- Genome annotation by high-throughput 5’ RNA end determination
Genome annotation by high-throughput 5’ RNA end determination
Genome annotation by high-throughput 5â RNA end determination Byung Joon Hwang, Hans-Michael MÃ¼ller, and Paul W. Sternberg Paul W. Sternberg B.A. degree from Hampshire…
Genome annotation by high-throughput 5â RNA end determination
Byung Joon Hwang, Hans-Michael MÃ¼ller, and Paul W. Sternberg
Paul W. Sternberg
B.A. degree from Hampshire College
Ph.D. degree from M. I. T. under Robert Horvitz
Postdoctoral research with Ira Herskowitz at the U. C., San Francisco
Professor of Biology at the California Institute of Technology and Adjunct Professor of Cell and Neurobiology at the University of Southern California School of Medicine, Los Angeles
Byung Joon Hwang â Post Doc
Hans-Michael MÃ¼ller - Wormbase
Trans-spliced Exon Coupled RNA End Determination (TEC-RED)
Identifies 5 â ends of expressed genes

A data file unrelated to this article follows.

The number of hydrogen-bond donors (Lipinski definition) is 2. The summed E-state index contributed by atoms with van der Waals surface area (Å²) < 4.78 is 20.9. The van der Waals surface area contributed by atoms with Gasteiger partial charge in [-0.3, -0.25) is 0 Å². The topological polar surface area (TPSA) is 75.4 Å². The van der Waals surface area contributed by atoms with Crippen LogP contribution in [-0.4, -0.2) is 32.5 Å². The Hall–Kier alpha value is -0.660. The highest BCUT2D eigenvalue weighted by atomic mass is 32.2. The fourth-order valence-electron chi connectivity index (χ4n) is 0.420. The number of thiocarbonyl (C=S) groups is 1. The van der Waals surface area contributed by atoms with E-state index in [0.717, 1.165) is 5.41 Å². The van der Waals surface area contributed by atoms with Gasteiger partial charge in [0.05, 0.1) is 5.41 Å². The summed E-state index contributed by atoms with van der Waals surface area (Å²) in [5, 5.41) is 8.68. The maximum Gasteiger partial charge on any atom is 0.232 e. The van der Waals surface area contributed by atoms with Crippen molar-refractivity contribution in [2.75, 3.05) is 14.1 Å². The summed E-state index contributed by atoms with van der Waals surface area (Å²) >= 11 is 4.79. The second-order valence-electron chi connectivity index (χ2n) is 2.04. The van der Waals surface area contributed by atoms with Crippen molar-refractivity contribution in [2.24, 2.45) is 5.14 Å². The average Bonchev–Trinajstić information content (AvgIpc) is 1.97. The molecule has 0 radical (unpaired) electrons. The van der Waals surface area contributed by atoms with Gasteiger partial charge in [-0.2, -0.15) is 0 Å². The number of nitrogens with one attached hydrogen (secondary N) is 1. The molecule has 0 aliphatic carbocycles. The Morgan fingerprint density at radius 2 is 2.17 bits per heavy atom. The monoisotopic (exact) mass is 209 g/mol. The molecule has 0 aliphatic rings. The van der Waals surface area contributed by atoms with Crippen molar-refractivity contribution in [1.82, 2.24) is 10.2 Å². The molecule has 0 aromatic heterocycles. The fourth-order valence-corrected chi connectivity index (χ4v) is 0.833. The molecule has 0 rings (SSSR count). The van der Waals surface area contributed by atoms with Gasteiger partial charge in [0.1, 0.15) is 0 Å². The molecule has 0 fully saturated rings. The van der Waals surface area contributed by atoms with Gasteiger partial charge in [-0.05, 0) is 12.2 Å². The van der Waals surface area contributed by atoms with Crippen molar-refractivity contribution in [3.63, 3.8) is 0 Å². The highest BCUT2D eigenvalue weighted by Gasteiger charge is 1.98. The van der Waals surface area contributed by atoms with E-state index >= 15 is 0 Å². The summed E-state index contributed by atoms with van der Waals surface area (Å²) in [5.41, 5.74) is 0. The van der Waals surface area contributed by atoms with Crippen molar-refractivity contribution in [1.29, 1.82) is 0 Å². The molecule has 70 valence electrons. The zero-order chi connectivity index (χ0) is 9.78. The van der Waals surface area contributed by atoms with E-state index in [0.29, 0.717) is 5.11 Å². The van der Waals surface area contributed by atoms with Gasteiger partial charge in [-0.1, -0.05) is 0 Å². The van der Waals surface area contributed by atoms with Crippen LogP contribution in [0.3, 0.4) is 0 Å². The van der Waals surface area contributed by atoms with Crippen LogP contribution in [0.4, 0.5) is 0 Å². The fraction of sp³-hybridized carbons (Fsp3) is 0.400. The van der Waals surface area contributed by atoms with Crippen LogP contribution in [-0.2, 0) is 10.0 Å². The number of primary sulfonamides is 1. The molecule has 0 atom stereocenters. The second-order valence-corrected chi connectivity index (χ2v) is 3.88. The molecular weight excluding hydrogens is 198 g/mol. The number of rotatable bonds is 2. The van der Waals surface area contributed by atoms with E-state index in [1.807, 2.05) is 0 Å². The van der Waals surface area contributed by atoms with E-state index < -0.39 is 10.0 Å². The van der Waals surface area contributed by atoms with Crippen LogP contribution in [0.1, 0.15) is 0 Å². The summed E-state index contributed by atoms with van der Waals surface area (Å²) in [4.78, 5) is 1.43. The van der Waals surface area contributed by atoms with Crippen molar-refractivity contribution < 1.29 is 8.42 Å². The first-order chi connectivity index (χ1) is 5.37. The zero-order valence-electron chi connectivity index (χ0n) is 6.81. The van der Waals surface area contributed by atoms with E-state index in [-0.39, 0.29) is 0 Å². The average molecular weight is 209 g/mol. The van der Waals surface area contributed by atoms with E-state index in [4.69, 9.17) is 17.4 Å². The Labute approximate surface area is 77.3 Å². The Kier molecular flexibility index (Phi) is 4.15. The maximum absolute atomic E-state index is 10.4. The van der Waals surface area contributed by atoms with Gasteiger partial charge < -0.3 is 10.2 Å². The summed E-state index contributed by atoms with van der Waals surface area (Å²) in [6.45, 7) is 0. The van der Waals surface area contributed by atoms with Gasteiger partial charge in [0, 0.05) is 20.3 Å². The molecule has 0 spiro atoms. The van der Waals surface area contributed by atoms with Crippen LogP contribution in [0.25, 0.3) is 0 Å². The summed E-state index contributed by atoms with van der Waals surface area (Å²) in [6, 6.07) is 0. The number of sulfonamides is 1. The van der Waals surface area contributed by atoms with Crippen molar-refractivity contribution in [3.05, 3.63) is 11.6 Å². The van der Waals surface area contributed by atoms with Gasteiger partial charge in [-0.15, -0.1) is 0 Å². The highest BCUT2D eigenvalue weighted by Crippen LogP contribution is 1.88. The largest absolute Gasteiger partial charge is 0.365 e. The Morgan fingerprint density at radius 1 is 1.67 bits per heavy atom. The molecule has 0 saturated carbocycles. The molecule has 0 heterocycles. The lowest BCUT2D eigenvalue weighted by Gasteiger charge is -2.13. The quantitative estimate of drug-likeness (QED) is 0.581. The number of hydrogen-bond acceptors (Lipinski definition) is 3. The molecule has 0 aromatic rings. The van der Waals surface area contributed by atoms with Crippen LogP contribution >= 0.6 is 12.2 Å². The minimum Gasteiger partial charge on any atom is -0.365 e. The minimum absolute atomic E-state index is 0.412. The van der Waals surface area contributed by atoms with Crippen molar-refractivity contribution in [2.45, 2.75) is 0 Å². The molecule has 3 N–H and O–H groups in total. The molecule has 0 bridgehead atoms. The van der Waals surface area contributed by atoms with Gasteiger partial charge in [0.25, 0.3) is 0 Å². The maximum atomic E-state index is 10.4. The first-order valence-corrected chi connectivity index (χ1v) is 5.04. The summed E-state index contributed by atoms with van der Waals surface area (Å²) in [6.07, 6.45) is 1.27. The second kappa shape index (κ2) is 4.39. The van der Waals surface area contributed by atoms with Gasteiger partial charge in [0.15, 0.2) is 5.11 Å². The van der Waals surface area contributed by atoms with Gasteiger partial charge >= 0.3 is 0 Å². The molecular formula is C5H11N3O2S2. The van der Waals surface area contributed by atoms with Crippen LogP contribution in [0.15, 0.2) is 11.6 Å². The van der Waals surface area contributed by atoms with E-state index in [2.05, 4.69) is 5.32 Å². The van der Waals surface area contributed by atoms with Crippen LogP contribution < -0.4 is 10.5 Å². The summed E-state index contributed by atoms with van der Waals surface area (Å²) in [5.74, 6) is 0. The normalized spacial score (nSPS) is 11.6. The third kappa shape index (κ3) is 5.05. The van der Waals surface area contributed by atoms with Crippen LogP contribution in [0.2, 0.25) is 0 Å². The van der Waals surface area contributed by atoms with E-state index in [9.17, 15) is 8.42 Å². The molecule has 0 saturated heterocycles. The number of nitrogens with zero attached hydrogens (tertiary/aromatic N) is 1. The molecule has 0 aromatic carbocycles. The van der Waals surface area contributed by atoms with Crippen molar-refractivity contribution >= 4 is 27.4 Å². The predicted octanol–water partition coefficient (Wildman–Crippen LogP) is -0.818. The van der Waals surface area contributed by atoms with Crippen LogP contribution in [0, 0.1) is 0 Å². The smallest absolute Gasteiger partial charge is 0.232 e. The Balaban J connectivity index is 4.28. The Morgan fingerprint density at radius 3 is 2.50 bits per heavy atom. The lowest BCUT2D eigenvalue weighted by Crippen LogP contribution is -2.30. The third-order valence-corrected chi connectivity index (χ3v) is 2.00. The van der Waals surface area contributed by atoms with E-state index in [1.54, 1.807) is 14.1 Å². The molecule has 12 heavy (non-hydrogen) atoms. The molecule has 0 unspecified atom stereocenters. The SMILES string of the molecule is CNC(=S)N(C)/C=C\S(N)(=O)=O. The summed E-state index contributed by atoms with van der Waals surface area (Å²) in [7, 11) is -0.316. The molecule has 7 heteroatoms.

Can distinguish coding regions from regulatory regions
Useful for identifying genes with alternatively spliced 5 â ends.
Developed in nematodes, but can work for any organism which use a spliced leader sequence (Sarcomastigophora, cndarians, nematodes, acoelomate flatworms and ascidians).
70% of mRNAs have one of two splice-leader sequences (SL1, SL2) trans-spliced onto the 5â end
Spliced-leader sequences are transcribed independently as snRNAâs
Trans-splicing with splice-leader sequences produces single-gene mRNAs
Eliminates the large-scale PCR reactions and gel purification of small oligonucleotides steps found in SAGE protocols.
Since the 5â tags are directionally concentrated, the 5â end of the 5â tags are found next to the first anchor RE cut site.
DNA Sequence Analysis
13 525 5â tags (9 401 with SL1 and 4 124 for SL2), obtained from 800 sequencing reactions, were matched to the genome
Represents 2 159 different sequences, 1 639 for SL1 and 520 for SL2
90% of tags corresponded to unique sites
Of the remaining 10%, 90% matched 2 or 3 sites
To remove false positives they analyzed the just 5â of the 5â tag sites for a conserved splice acceptor consensus sequence
93% of the 5â tag sequences remained true positives
75% of tag sequences matched know 5â end in WS100
99 new genes identified
32 previously unknown operons identified
Method for annotation of 5â end of genes.
This protocol works for only organisms with a splice leader sequence
Sequential concentration method applied to SAGE protocols
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